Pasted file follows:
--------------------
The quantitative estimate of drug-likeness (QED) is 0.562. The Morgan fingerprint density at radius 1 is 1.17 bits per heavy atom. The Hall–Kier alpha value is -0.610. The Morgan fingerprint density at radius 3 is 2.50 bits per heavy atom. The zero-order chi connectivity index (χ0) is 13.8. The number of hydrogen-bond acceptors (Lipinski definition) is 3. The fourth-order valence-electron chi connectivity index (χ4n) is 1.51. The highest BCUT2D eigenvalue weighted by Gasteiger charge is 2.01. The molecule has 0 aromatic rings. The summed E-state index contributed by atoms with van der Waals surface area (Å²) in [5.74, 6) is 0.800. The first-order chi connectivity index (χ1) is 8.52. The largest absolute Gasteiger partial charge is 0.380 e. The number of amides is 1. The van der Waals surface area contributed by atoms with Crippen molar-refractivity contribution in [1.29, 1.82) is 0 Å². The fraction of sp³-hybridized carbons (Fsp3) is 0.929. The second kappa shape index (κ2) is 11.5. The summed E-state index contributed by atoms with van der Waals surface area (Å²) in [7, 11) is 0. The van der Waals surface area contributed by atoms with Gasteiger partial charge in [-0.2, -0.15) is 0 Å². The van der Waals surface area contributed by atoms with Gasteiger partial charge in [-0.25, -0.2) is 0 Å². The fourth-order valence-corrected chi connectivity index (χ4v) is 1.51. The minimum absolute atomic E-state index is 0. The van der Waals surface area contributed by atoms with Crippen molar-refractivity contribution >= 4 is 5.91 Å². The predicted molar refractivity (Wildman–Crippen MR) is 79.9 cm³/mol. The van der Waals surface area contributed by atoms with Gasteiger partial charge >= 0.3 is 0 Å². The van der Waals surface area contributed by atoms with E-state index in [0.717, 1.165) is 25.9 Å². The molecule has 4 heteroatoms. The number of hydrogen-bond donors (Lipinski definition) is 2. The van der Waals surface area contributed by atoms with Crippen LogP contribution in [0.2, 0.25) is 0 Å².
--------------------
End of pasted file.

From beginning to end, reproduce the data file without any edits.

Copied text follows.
The quantitative estimate of drug-likeness (QED) is 0.562. The Morgan fingerprint density at radius 1 is 1.17 bits per heavy atom. The Hall–Kier alpha value is -0.610. The Morgan fingerprint density at radius 3 is 2.50 bits per heavy atom. The zero-order chi connectivity index (χ0) is 13.8. The number of hydrogen-bond acceptors (Lipinski definition) is 3. The fourth-order valence-electron chi connectivity index (χ4n) is 1.51. The highest BCUT2D eigenvalue weighted by Gasteiger charge is 2.01. The molecule has 0 aromatic rings. The summed E-state index contributed by atoms with van der Waals surface area (Å²) in [5.74, 6) is 0.800. The first-order chi connectivity index (χ1) is 8.52. The largest absolute Gasteiger partial charge is 0.380 e. The number of amides is 1. The van der Waals surface area contributed by atoms with Crippen molar-refractivity contribution in [1.29, 1.82) is 0 Å². The fraction of sp³-hybridized carbons (Fsp3) is 0.929. The second kappa shape index (κ2) is 11.5. The summed E-state index contributed by atoms with van der Waals surface area (Å²) in [7, 11) is 0. The van der Waals surface area contributed by atoms with Gasteiger partial charge in [-0.2, -0.15) is 0 Å². The van der Waals surface area contributed by atoms with Gasteiger partial charge in [-0.25, -0.2) is 0 Å². The fourth-order valence-corrected chi connectivity index (χ4v) is 1.51. The minimum absolute atomic E-state index is 0. The van der Waals surface area contributed by atoms with Crippen molar-refractivity contribution >= 4 is 5.91 Å². The predicted molar refractivity (Wildman–Crippen MR) is 79.9 cm³/mol. The van der Waals surface area contributed by atoms with Gasteiger partial charge >= 0.3 is 0 Å². The van der Waals surface area contributed by atoms with E-state index in [0.717, 1.165) is 25.9 Å². The molecule has 4 heteroatoms. The number of hydrogen-bond donors (Lipinski definition) is 2. The van der Waals surface area contributed by atoms with Crippen LogP contribution in [0.2, 0.25) is 0 Å².